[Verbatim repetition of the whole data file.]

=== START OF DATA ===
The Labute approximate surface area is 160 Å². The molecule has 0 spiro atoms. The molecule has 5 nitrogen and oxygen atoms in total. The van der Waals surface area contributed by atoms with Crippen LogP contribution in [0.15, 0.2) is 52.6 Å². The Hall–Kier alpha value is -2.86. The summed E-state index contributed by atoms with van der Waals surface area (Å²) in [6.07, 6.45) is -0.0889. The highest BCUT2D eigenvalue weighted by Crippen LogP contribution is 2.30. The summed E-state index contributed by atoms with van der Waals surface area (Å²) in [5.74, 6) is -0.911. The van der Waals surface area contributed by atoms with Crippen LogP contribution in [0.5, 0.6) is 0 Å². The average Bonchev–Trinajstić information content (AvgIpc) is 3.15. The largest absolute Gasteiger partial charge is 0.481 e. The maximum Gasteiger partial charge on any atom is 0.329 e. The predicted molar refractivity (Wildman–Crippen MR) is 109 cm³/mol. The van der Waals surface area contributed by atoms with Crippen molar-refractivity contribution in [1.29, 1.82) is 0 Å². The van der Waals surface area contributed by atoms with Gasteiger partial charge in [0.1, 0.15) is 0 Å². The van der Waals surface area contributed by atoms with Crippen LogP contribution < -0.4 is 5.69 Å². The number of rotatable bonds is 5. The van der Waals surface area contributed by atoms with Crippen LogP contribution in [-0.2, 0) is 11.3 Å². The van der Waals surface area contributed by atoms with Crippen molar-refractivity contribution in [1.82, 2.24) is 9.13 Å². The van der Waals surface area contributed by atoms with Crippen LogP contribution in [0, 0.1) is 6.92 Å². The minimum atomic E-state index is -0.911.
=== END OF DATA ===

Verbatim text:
The Labute approximate surface area is 160 Å². The molecule has 0 spiro atoms. The molecule has 5 nitrogen and oxygen atoms in total. The van der Waals surface area contributed by atoms with Crippen LogP contribution in [0.15, 0.2) is 52.6 Å². The Hall–Kier alpha value is -2.86. The summed E-state index contributed by atoms with van der Waals surface area (Å²) in [6.07, 6.45) is -0.0889. The highest BCUT2D eigenvalue weighted by Crippen LogP contribution is 2.30. The summed E-state index contributed by atoms with van der Waals surface area (Å²) in [5.74, 6) is -0.911. The van der Waals surface area contributed by atoms with Crippen LogP contribution in [0.5, 0.6) is 0 Å². The average Bonchev–Trinajstić information content (AvgIpc) is 3.15. The largest absolute Gasteiger partial charge is 0.481 e. The maximum Gasteiger partial charge on any atom is 0.329 e. The predicted molar refractivity (Wildman–Crippen MR) is 109 cm³/mol. The van der Waals surface area contributed by atoms with Crippen molar-refractivity contribution in [1.29, 1.82) is 0 Å². The van der Waals surface area contributed by atoms with Gasteiger partial charge in [0.1, 0.15) is 0 Å². The van der Waals surface area contributed by atoms with Crippen LogP contribution < -0.4 is 5.69 Å². The number of rotatable bonds is 5. The van der Waals surface area contributed by atoms with Crippen LogP contribution in [-0.2, 0) is 11.3 Å². The van der Waals surface area contributed by atoms with Crippen molar-refractivity contribution in [1.82, 2.24) is 9.13 Å². The van der Waals surface area contributed by atoms with Crippen LogP contribution in [0, 0.1) is 6.92 Å². The minimum atomic E-state index is -0.911.